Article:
Skip to main content
Dryad logo

Data from: Genetic diversity and divergence among coastal and offshore reefs in a hard coral depend on geographic discontinuity and oceanic currents.

Citation

Underwood, James N. (2011), Data from: Genetic diversity and divergence among coastal and offshore reefs in a hard coral depend on geographic discontinuity and oceanic currents., Dryad, Dataset, https://doi.org/10.5061/dryad.kr5j71n0

Abstract

Understanding the evolutionary processes that have shaped existing patterns of genetic diversity of reef-building corals over broad scales is required to inform long-term conservation planning. Genetic structure and diversity of the mass-spawning hard coral, Acropora tenuis, were assessed with seven DNA microsatellite loci from a series of isolated and discontinuous coastal and offshore reef systems in northwest Australia. Significant subdivision was detected among all sites (FST = 0.062, RST = 0.090), with the majority of this variation due to genetic differentiation among reef systems. In addition, genetic divergence was detected between the coastal and offshore zones that cannot be adequately explained by geographic distance, indicating that transport of larvae between these zones via large-scale oceanic currents is rare even over time frames that account for connectivity over multiple generations. Significant differences in the amount of genetic diversity at each system were also detected, with higher diversity observed on the lower latitude reefs. The implications are that these reef systems of northwest Australia are not only demographically independent, but that they will also have to rely on their own genetic diversity to adapt to environmental change over the next few decades to centuries.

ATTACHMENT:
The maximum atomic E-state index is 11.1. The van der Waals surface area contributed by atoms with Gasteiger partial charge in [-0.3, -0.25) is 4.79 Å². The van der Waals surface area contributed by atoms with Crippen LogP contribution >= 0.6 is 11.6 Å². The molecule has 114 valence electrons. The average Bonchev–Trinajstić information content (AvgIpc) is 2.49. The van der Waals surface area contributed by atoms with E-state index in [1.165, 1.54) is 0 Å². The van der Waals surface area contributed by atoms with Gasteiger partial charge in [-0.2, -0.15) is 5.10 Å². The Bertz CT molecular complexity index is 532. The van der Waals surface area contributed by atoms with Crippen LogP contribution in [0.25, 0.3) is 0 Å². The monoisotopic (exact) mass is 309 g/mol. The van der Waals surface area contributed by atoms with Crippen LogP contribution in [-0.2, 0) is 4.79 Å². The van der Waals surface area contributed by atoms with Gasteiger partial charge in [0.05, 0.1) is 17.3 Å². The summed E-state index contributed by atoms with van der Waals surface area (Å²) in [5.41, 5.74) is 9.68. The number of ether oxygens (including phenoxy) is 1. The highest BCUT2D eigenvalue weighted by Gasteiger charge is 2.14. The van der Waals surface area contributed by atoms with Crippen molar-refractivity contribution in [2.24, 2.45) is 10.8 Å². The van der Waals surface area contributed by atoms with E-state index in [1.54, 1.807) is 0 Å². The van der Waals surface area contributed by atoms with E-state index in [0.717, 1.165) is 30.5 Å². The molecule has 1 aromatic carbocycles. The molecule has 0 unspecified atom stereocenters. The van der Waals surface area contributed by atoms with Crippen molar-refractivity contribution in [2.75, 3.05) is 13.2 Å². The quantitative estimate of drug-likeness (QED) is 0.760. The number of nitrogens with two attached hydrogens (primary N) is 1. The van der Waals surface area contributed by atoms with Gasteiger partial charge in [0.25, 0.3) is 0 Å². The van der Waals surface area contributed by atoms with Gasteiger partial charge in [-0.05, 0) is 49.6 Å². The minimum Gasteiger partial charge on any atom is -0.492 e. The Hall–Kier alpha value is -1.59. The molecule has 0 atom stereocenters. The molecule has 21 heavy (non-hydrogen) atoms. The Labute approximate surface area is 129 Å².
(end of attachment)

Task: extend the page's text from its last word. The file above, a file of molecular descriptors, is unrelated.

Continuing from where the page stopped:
Usage Notes

Location

Northwest Australia